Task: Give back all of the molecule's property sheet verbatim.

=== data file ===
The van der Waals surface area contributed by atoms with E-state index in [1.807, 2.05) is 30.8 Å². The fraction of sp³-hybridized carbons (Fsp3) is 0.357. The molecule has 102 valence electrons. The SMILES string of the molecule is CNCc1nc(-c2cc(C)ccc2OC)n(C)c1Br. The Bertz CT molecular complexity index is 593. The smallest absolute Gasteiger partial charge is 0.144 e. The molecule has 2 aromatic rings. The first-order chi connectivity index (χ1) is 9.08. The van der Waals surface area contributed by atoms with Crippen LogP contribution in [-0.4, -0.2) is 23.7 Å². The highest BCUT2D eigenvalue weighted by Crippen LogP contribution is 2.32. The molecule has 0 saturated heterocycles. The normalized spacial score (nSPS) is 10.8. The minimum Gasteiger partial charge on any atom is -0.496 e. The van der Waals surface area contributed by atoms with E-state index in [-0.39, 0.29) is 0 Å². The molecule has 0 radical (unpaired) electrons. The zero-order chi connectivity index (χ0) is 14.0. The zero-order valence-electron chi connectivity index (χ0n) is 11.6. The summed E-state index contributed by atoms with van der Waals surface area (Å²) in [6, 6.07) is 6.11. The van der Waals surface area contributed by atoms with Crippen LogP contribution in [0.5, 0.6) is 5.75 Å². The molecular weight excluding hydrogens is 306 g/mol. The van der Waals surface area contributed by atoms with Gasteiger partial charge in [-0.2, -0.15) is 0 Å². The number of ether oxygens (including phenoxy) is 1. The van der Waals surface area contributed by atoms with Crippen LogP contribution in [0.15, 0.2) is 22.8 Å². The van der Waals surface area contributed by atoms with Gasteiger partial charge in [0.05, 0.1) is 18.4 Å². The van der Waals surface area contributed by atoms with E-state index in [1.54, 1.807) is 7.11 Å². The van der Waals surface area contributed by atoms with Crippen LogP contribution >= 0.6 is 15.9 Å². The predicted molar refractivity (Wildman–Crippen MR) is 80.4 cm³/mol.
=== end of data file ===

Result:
The van der Waals surface area contributed by atoms with E-state index in [1.807, 2.05) is 30.8 Å². The fraction of sp³-hybridized carbons (Fsp3) is 0.357. The molecule has 102 valence electrons. The SMILES string of the molecule is CNCc1nc(-c2cc(C)ccc2OC)n(C)c1Br. The Bertz CT molecular complexity index is 593. The smallest absolute Gasteiger partial charge is 0.144 e. The molecule has 2 aromatic rings. The first-order chi connectivity index (χ1) is 9.08. The van der Waals surface area contributed by atoms with Crippen LogP contribution in [-0.4, -0.2) is 23.7 Å². The highest BCUT2D eigenvalue weighted by Crippen LogP contribution is 2.32. The molecule has 0 saturated heterocycles. The normalized spacial score (nSPS) is 10.8. The minimum Gasteiger partial charge on any atom is -0.496 e. The van der Waals surface area contributed by atoms with E-state index in [-0.39, 0.29) is 0 Å². The molecule has 0 radical (unpaired) electrons. The zero-order chi connectivity index (χ0) is 14.0. The zero-order valence-electron chi connectivity index (χ0n) is 11.6. The summed E-state index contributed by atoms with van der Waals surface area (Å²) in [6, 6.07) is 6.11. The van der Waals surface area contributed by atoms with Crippen LogP contribution in [0.5, 0.6) is 5.75 Å². The molecular weight excluding hydrogens is 306 g/mol. The van der Waals surface area contributed by atoms with Gasteiger partial charge in [-0.2, -0.15) is 0 Å². The number of ether oxygens (including phenoxy) is 1. The van der Waals surface area contributed by atoms with Crippen LogP contribution in [0.15, 0.2) is 22.8 Å². The van der Waals surface area contributed by atoms with Gasteiger partial charge in [0.05, 0.1) is 18.4 Å². The van der Waals surface area contributed by atoms with E-state index in [1.54, 1.807) is 7.11 Å². The van der Waals surface area contributed by atoms with Crippen LogP contribution >= 0.6 is 15.9 Å². The predicted molar refractivity (Wildman–Crippen MR) is 80.4 cm³/mol.